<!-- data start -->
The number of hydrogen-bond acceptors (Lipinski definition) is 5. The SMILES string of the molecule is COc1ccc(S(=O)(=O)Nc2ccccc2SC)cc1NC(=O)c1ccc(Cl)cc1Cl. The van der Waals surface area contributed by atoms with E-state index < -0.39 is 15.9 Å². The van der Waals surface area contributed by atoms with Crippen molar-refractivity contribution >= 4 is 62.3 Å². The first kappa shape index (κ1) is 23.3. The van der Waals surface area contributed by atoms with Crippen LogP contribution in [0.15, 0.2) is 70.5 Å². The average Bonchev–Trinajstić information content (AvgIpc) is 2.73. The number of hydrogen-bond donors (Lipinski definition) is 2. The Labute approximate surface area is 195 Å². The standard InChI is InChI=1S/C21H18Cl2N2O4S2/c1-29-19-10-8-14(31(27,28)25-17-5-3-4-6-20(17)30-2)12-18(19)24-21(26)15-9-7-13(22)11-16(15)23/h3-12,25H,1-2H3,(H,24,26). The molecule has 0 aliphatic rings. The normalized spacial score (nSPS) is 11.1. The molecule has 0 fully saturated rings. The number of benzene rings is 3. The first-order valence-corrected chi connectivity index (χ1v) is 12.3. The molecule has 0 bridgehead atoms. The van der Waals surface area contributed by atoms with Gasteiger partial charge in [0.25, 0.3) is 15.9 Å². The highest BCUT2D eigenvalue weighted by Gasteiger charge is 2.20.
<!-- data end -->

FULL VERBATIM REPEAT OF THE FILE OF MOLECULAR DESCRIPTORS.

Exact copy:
The number of hydrogen-bond acceptors (Lipinski definition) is 5. The SMILES string of the molecule is COc1ccc(S(=O)(=O)Nc2ccccc2SC)cc1NC(=O)c1ccc(Cl)cc1Cl. The van der Waals surface area contributed by atoms with E-state index < -0.39 is 15.9 Å². The van der Waals surface area contributed by atoms with Crippen molar-refractivity contribution >= 4 is 62.3 Å². The first kappa shape index (κ1) is 23.3. The van der Waals surface area contributed by atoms with Crippen LogP contribution in [0.15, 0.2) is 70.5 Å². The average Bonchev–Trinajstić information content (AvgIpc) is 2.73. The number of hydrogen-bond donors (Lipinski definition) is 2. The Labute approximate surface area is 195 Å². The standard InChI is InChI=1S/C21H18Cl2N2O4S2/c1-29-19-10-8-14(31(27,28)25-17-5-3-4-6-20(17)30-2)12-18(19)24-21(26)15-9-7-13(22)11-16(15)23/h3-12,25H,1-2H3,(H,24,26). The molecule has 0 aliphatic rings. The normalized spacial score (nSPS) is 11.1. The molecule has 0 fully saturated rings. The number of benzene rings is 3. The first-order valence-corrected chi connectivity index (χ1v) is 12.3. The molecule has 0 bridgehead atoms. The van der Waals surface area contributed by atoms with Gasteiger partial charge in [0.25, 0.3) is 15.9 Å². The highest BCUT2D eigenvalue weighted by Gasteiger charge is 2.20.